What Is a Truffle? Your Guide to the Culinary Trend
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One of the most delicious elements of contemporary cooking is also one of the least understood. This mystery of truffles has helped bring them to a high level of popularity. Truffles and truffle oil have come to grace some of the most luxurious menus at top restaurants in the U.S. and worldwide, and some of the world’s most respected chefs can’t stop creating their dishes around them. But what is a truffle? Read on to find out all about them.
What Is It?
A truffle is essentially a type of a fungus that can weigh as much as an ounce to over a pound. Visually, the truffle has a mushroom-like texture and appearance and can be found in both black and white variations.
Among specialty foods, truffles enjoy an almost unheard-of following among culinary experts. The flavor is rich, distinctive, and a beloved addition to pasta, meat dishes, and various iterations of international cuisine. To the delight of adventurous mixologists and curious cocktail lovers, truffles can also be found (infused and distilled) in truffle vodka. While chocolate truffles infused with truffle oil do exist, the truffle candy was originally called a truffle because of its resemblance to the small, dark, ball-like fungal version.
Where Is It Found?
Truffles grow underground and must be sniffed out by specially trained dogs or truffle pigs, who can remarkably detect truffles that are as deep as a meter beneath the surface. They are often cultivated in “truffle groves,” which account for over 80% of truffle output in places like France. Although, they can also be found in the wild in Italy, Australia, Chile, and certain regions of the U.S.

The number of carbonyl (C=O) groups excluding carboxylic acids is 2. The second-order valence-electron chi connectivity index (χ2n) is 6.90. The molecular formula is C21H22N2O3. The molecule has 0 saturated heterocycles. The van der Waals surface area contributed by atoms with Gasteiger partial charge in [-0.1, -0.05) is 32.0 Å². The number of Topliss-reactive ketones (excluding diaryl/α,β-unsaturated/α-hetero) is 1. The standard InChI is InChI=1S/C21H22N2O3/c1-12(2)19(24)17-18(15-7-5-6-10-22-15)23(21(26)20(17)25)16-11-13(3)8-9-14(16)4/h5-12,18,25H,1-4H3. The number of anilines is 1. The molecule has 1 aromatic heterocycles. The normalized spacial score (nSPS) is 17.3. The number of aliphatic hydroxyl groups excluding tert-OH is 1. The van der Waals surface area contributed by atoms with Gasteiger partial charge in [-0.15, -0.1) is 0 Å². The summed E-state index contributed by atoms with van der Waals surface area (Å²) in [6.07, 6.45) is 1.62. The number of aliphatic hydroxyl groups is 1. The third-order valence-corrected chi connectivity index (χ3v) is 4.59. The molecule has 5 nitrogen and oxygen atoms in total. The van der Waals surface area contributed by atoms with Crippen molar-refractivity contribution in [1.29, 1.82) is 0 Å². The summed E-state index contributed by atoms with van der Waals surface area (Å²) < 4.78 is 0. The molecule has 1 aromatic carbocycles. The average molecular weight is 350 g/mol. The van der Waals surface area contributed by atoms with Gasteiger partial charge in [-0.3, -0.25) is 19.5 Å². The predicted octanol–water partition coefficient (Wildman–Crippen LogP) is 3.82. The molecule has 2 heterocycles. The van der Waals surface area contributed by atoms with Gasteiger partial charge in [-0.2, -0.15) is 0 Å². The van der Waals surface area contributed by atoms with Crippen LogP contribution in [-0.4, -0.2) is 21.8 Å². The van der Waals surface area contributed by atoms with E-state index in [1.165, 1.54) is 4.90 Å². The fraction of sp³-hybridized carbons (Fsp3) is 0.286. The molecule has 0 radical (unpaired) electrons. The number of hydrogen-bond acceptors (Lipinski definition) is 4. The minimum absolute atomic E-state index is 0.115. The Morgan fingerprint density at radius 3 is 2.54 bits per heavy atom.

How Much Does It Cost?
One of the primary reasons truffles get so much culinary press (and such a degree of public fascination) is because of their exorbitant cost. Believe it or not, an individual truffle might go for as much as $160,000. While this kind of price tag is rare, truffles do tend to go for about $3000 per pound, and there’s little indication that prices will drop anytime soon. According to Veronica Giraudo, export director at Tartuflanghe in Italy, this is in part because “compared to 20 years ago, fewer truffles are coming to market.”
While supply decreases and demand increases, there’s never been a better time to enjoy this beloved food trend. So get foraging—if not underground then at least at your favorite restaurant.
Now, discover the weirdly delicious fungus that’s been called “the truffle of Japan.”